Truth & Fiction: Scientology

Claims about L. Ron Hubbard's career as founder of Scientology

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Green means that the claim is verifiable and can be treated as factual.

Hubbard was a man of considerable means completely independent of Scientology.

'Report to Members of Parliament on Scientology' (Church of Scientology, 1969)
Accounts and tax returns from various Dianetics and Scientolology organisations in the late 1950s - early 1960s show that Hubbard and his family were each year creaming off huge sums (literally hundreds of thousands of dollars) from the Church. Anecdotal accounts and evidence entered in Armstrong v. Church of Scientology of California (1984) show that LRH appropriated very large sums from Scientology proceeds, estimated at up to $15,000 a week in the 1970s. In September 1966 he "forgave" a "debt" of $13 million supposedly owed to him by the Church of Scientology; in 1980, the Church was severely disrupted by a bizarre effort to raise $80 million to give to Hubbard as a birthday present.

Claims that his fortune came from writing are clearly disingenuous: he published nothing labelled as 'fiction' between 1949 and 1980, everything in between relating instead to Dianetics and Scientology. Of his output between those years, only Dianetics: The Modern Science of Mental Health has been widely sold outside of the Church of Scientology. The Church is the sole publisher and the chief retailer of the 'millions of words' which he wrote on his 'science of the mind', even training its staff to sell Hubbard books (including fiction) as part of their 'religious duties'. Scientologists are expected to buy at least one copy of all of Hubbard's Scientology books, and preferably of his fiction works as well.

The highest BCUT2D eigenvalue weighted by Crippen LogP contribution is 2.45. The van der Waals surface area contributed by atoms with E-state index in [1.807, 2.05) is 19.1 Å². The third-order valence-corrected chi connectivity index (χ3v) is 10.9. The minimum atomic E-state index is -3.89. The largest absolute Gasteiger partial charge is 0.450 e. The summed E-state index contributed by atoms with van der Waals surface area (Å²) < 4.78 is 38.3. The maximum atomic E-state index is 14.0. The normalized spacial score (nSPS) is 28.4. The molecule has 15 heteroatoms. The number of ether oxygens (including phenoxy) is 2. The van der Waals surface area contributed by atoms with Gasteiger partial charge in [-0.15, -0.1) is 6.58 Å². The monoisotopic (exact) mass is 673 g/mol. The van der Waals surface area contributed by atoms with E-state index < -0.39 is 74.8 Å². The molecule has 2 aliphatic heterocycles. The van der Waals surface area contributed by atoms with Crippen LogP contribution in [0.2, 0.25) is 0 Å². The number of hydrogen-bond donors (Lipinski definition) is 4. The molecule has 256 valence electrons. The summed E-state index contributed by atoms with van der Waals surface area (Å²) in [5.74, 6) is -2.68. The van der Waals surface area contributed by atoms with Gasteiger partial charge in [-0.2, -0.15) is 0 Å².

In effect, Scientology offices act as a worldwide chain selling Hubbard books, principally to Scientologists. Hubbard's considerable literary income was only made possible by the existence of the Church of Scientology; apart from Dianetics: The Modern Science of Mental Health, none of his works reached bestseller status without the Church's assistance. (The sales of Battlefield Earth are thought to have been greatly inflated by a well-documented Church-run campaign to get members to purchase multiple copies.)

Corroboration: 'A Piece Of Blue Sky' (Jon Atack, 1992)
Bare-Faced Messiah (Russell Miller, 1987)
Report into the Practices and Effects of Scientology
(Sir John Foster, 1971)